Shaney has been struggling at home and at school for a while now. He’s decided that he’s pretty much the “decider” in most things being asked of him. He’s as stubborn as a mule. At school, he sometimes refuses to do his work, stands up in the chairs, turns his desk over, cries, but what gets him into the most trouble there is potty mouth. He insists on yelling out BUTT and STUPID. I’m sure there are others (like the special word he called out when the teacher asked for words beginning with “F”). His teacher came up with the idea of putting tally marks on the white board in class to show him how many times he said inappropriate words to make him more aware. This week, we decided that I would give him two coins each morning. He would be allowed five tallies before having to surrender a coin. If he got into the car at the end of the day and kept one coin, we would do something extra-special. The first day he got in the car with both coins! YAY (computer time)! The second day, two coins! YAY (small toy and DS)! The third day one coin! YEEHAW (computer time and Happy Meal)! The fourth day…no coins! BOO (nothing electronic :/)! No coins would mean that the child stubbornly used ten potty words in a six hour period. To be honest with you, I don’t care if he says BUTT. I’m not particularly fond of STUPID. And STUPID ASS is definitely not cool. But, since there are only three boys in his class who pick up each other’s bad habits and feed off of each other’s energy, I get it.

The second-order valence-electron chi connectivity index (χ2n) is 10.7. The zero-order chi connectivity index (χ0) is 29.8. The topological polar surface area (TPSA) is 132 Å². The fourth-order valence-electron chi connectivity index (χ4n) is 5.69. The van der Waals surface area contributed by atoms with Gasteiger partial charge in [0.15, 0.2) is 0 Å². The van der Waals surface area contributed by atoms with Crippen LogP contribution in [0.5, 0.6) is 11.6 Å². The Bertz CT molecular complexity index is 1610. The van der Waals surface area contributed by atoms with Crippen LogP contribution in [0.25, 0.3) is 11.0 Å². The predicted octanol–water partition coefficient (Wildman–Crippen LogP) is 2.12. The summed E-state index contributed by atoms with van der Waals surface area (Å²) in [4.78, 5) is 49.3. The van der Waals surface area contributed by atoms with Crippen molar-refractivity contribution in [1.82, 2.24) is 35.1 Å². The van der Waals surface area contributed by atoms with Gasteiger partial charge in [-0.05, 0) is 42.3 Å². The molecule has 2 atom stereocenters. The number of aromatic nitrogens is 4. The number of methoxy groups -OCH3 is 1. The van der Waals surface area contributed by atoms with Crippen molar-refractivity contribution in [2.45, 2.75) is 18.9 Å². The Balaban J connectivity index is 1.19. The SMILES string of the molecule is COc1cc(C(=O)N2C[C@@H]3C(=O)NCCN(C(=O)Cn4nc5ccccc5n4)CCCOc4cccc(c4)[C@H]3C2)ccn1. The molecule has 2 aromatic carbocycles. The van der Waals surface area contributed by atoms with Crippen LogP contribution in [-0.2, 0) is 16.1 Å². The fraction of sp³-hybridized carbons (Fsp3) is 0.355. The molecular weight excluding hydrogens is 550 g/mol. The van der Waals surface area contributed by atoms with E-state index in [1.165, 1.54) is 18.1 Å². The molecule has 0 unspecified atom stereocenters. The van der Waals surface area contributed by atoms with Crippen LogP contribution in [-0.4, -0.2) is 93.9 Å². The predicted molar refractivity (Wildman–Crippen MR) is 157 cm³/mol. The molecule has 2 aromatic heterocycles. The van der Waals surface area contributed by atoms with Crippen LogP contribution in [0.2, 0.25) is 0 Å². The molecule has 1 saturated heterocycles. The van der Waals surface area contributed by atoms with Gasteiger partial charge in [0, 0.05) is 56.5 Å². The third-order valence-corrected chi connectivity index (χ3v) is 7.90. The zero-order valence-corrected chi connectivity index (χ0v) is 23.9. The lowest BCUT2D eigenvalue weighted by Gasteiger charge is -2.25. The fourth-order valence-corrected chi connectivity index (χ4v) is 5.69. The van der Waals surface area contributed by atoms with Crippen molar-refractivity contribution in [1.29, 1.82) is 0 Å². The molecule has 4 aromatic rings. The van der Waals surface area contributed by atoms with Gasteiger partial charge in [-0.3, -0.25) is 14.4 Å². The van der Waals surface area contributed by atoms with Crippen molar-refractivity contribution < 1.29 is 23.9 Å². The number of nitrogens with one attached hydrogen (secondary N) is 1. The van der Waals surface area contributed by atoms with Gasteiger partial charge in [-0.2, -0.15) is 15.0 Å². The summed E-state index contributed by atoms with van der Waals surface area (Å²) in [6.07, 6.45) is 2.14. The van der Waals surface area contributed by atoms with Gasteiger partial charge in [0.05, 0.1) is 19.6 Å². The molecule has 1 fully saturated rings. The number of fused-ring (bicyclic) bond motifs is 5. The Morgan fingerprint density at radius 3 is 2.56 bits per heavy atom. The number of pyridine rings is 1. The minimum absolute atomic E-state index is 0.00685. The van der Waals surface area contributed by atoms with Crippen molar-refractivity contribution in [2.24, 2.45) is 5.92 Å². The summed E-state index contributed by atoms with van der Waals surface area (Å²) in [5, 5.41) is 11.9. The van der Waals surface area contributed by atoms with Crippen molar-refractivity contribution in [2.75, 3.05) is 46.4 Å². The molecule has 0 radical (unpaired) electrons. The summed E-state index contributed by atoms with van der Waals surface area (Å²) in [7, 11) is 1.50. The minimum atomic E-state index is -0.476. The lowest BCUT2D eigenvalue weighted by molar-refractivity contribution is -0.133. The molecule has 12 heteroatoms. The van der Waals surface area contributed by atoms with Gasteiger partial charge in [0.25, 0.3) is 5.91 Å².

Last night when I was trying to tuck Shane into bed, he refused to clear his bed of the mountain of toys, pick a book out for us to read and just stop being a jerk, in general. After I asked several times (okay, told him several times), I got no help. So, I said I could not read a story and sing lullabies if he didn’t get ready. That brought the onslaught of tears and a temper tantrum. Once he settled down, I sat on the bed and said, “I’m sorry you’re sad and upset. I’m trying to help you. What can I do to help?” From this adult trapped in a little boy’s body, I hear, “I DON’T KNOW, JANET! I’VE RUN OUT OF IDEAS!” That made me cry…and laugh, he laughed. Maybe, just maybe, my sense of humor is still here. It might be under a layer or two, but it’s there. I think it’s going to be okay.  I’M going to be okay.

You’re Not My Friend!